In Q/A, someone brings up the Fauntleroy Boulevard project – “doesn’t make sense … to spend $14, $15 million and then tear it up again.” (That’s been brought up multiple times at discussions of light rail and of the Fauntleroy project, like this one last month at the West Seattle Chamber of Commerce meeting.) At that point, City Councilmember Lisa Herbold says she has been trying for more than a month to get that question answered; she was told the mayor and ST had a meeting today and she is hoping for an answer soon.
6:58 PM: Q&A continues. Marci Carpenter, a West Seattleite who’s on the city’s Transit Advisory Board, has just come forward to say she’s here to listen and observe tonight. The board meets 6 pm 4th Wednesdays at City Hall. Linde fields one last question – what do stations look and sound like? announcements? noise? – he said he spent hours at the Angle Lake ST station in recent weeks and the trains are quiet, “surprisingly pleasant experience.” Just after 7 pm, everyone is off to breakout tables; we will circulate to listen in. (About 50 people are here.)
7:42 PM: Seen at the tables:
What’s immediately above is a representation of what elevated track heading through The Junction might be like. Meantime, here’s our short walkthrough of the table zone:
Soon, everyone will regroup to “report out” on highlights from the tables.
8:05 PM: Those reports begin. WSTC’s Deb Barker was at the Junction station table. “A lot of talk about undergrounding,” she said. “The other themes that were voiced were a proposal for the above-ground seems to be ruining/impacting different things that you might not have thought out before – shadows, driving under these structures in a very tight area …”
WSTC’s Larry Wymer spoke for the 35th/Avalon table. He said there were many concerns about the coordination of the Fauntleroy Boulevard project and the possibility that light rail will go down Fauntleroy, more Sound Transit/SDOT coordination, “maybe push off the Fauntleroy improvement project until we have a better handle on that.” An elevated station like Angle Lake could be 400 feet long, Sound Transit says, they noted. Also: Maybe look at using part of the golf course, or at least tunneling beneath that area. And: This is a major entrance/exit to/from West Seattle- what will the construction timing be like and how will access be handled? Someone also wondered if the Alki Lumber site might be appropriate for a station.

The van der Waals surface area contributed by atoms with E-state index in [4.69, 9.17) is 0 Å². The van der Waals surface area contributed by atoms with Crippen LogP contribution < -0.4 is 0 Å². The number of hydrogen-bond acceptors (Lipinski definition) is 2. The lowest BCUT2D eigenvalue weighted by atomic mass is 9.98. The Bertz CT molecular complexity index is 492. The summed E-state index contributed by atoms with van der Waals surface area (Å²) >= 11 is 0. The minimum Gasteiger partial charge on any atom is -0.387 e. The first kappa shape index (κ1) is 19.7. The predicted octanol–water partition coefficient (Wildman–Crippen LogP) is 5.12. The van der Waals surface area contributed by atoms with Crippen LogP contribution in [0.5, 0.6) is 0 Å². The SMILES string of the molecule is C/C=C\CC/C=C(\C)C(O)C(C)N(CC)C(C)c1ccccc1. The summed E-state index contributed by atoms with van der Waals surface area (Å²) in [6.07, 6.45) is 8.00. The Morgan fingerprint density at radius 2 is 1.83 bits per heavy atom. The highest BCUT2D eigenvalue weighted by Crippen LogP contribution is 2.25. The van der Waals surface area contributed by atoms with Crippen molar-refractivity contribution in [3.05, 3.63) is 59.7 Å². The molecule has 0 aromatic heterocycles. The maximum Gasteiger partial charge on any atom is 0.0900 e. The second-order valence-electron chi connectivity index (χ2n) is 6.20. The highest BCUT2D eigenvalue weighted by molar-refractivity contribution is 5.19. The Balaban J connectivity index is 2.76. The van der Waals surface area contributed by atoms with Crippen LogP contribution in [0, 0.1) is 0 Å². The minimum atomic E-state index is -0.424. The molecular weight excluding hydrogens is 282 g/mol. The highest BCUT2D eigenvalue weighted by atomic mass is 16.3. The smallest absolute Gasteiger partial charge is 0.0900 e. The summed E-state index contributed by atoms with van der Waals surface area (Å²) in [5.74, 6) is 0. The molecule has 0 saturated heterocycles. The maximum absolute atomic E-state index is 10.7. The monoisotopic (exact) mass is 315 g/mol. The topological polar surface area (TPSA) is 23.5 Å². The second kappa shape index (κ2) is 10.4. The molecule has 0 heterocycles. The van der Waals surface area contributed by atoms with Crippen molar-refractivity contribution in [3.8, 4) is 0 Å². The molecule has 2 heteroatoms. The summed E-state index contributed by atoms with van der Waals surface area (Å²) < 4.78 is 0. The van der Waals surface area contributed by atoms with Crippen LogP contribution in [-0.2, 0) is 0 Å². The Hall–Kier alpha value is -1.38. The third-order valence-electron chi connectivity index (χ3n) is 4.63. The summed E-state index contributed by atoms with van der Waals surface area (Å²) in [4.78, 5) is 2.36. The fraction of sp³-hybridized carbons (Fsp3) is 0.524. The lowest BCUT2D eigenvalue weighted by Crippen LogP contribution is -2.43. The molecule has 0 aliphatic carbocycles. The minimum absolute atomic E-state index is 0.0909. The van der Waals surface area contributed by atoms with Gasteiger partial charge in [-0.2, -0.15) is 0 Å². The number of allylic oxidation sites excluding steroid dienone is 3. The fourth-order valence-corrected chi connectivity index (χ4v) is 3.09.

The Delridge table was represented by Josh, who said people are concerned about “crossing over neighborhoods and houses, and if we can minimize that at all, it’s great.” They also talked about going over the golf course, and they wondered why it diverges from the existing bridge and why an established path isn’t what would be followed. Also, if a new bridge is to be built over the Duwamish, what about building it sooner and opening it to bus rapid transit even before light rail is ready?
Speaking for the “bird’s-eye view” table, Peter said concerns included the siting of the Avalon station where homes are now, the possibility that the track would be 150 feet in the air, and what about consolidating three stations into two stations and dropping the Avalon plan? Maybe a future station could be by West Seattle Stadium. And people were asking what happens south of The Junction.
Finally, the “kitchen sink” table: WSTC vice chair Marty Westerman said “there’s a lot of concern about construction, where are commuters going to park … During construction, there’s concern about using Alaska for bike and vehicle traffic … Second concern, eminent domain or homeowners being priced out … Third, this is the wrong technology, it will be obsolete in relatively short order … and, a lot of concern about why don’t the agencies responsible for planning work together?”
NEXT STEPS: WSTC will aggregate the comments “into some kind of functional format,” said Linde. It’ll go to Sound Transit, to Metro, to City Councilmember Herbold. And at 8:17 pm, the event concluded.